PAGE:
Former Gov. Dick Riley Receives Lifetime Achievement Award
Aug 24, 2018 12:36PM
● By Kathleen Maris
The American Lawyer, a leading national law magazine and the publisher of annual rankings of law firms in the United States, has awarded former U.S. Secretary of Education and South Carolina Governor Richard W. Riley with its 2018 Lifetime Achievement Award.
The awards, now in their fifteenth year, honor men and women who have had extraordinary careers at some of the country’s most prominent law firms and other legal institutions, and whose public service contributions have had far-reaching impact.
Riley is being honored for his wide-ranging achievements in improving education in South Carolina as its former governor ((1979-87) and throughout the United States as a former Secretary of Education during the Clinton Administration (1992-2001). The other honorees are Cesar Alvarez, A.B. Culvahouse Jr., Jamie Gorelick, Warren Gorrell, Eric Holder, and Mary Ann Hynes. They will be recognized at an awards ceremony in December.
“Throughout his career, Dick has improved education for Americans by changing policy so that generations of students have the instruction, resources, and opportunities to learn and succeed,” said James K. Lehman, managing partner of Nelson Mullins Riley & Scarborough LLP, where Riley is a founding partner. “Dick has worked tirelessly with people from all walks of life to raise the standards for education in America.”
As Governor of South Carolina, Riley initiated the Education Improvement Act, which was called “the most comprehensive educational reform measure in the U.S.” in the 1980s. Due to the success of his education initiatives, President Bill Clinton chose Riley in December 1992 to serve as his education secretary. During Clinton’s first term, Riley helped launch historic initiatives to raise academic standards, improve instruction for the poor and disadvantaged, expand grant and loan programs to help more people go to college, prepare young people for the workforce, and improve teaching.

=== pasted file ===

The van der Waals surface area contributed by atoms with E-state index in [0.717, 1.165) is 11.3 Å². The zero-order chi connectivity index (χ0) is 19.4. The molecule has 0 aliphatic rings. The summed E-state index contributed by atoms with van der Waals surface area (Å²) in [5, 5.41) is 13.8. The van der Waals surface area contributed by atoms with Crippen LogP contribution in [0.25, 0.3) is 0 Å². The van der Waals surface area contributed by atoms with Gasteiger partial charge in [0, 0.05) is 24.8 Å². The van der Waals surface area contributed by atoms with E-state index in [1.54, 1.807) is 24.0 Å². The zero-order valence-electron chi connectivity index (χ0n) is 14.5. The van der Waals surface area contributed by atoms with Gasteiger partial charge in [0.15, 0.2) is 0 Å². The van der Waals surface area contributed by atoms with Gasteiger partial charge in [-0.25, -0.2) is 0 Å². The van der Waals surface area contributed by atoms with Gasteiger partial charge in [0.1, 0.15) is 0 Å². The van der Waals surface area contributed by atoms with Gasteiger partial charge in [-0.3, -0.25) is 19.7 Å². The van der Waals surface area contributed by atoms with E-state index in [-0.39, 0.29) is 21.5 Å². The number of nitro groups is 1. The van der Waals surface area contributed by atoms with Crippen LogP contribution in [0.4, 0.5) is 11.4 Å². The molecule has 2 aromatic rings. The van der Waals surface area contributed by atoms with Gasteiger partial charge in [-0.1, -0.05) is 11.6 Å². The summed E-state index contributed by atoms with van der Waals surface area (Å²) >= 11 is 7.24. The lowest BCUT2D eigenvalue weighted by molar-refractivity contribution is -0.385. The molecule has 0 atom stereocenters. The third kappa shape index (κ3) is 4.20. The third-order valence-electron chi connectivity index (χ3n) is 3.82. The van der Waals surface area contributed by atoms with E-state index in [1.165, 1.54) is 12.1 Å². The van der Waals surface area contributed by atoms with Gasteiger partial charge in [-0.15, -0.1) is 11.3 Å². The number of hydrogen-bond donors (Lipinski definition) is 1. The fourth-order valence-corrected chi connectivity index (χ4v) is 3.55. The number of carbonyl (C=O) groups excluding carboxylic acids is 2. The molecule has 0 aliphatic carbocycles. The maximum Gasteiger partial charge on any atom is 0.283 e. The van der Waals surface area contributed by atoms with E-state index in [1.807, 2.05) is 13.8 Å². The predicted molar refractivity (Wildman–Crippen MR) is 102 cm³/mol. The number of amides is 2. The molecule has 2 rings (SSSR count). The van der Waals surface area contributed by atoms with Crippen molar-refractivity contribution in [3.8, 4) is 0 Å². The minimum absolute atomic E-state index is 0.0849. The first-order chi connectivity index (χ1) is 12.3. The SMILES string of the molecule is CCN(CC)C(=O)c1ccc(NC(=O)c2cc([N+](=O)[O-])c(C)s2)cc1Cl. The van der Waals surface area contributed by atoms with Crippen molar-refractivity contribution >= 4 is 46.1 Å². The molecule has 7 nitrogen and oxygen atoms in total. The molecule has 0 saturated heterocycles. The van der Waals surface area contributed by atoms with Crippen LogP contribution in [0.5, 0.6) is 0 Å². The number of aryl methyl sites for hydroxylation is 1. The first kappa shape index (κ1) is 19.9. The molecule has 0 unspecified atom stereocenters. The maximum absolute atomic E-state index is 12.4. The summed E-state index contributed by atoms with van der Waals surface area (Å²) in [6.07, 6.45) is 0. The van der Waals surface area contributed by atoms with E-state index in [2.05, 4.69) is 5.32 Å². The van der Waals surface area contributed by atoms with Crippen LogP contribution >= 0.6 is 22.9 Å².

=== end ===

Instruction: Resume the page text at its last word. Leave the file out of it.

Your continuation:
During Clinton’s second term, Riley helped win a historic FCC ruling giving schools and libraries deep discounts for Internet access and telecommunications services (the E-rate) and major improvements to the Individuals with Disabilities Education Act. Riley’s multiple accomplishments as Education Secretary include winning more federal support to help all children master the basics of reading and math, make schools safer, reduce class size in grades 1 to 3 by hiring 100,000 more skilled teachers, modernize and build new schools to meet record-breaking enrollments, make post-secondary education more affordable, and promote lifelong learning.
After he stepped down from the U.S. Department of Education in 2001, Riley rejoined the law firm of Nelson Mullins Riley & Scarborough, LLP. Since then, the firm took on the State of South Carolina in a pro bono case that challenged the funding of the state’s public schools and the adequacy of its overall education system. The state Supreme Court found the entire public education system to be constitutionally lacking. Since the decision, the South Carolina legislature has been examining the court’s opinion in anticipation of passing remedial legislation.
Riley created Nelson Mullins’ affiliate EducationCounsel, a mission-based education consulting firm that combines experience in policy, strategy, law, and advocacy to drive significant improvements in the U.S. education system. At 84, he continues his education advocacy with the same passion he has had throughout his career.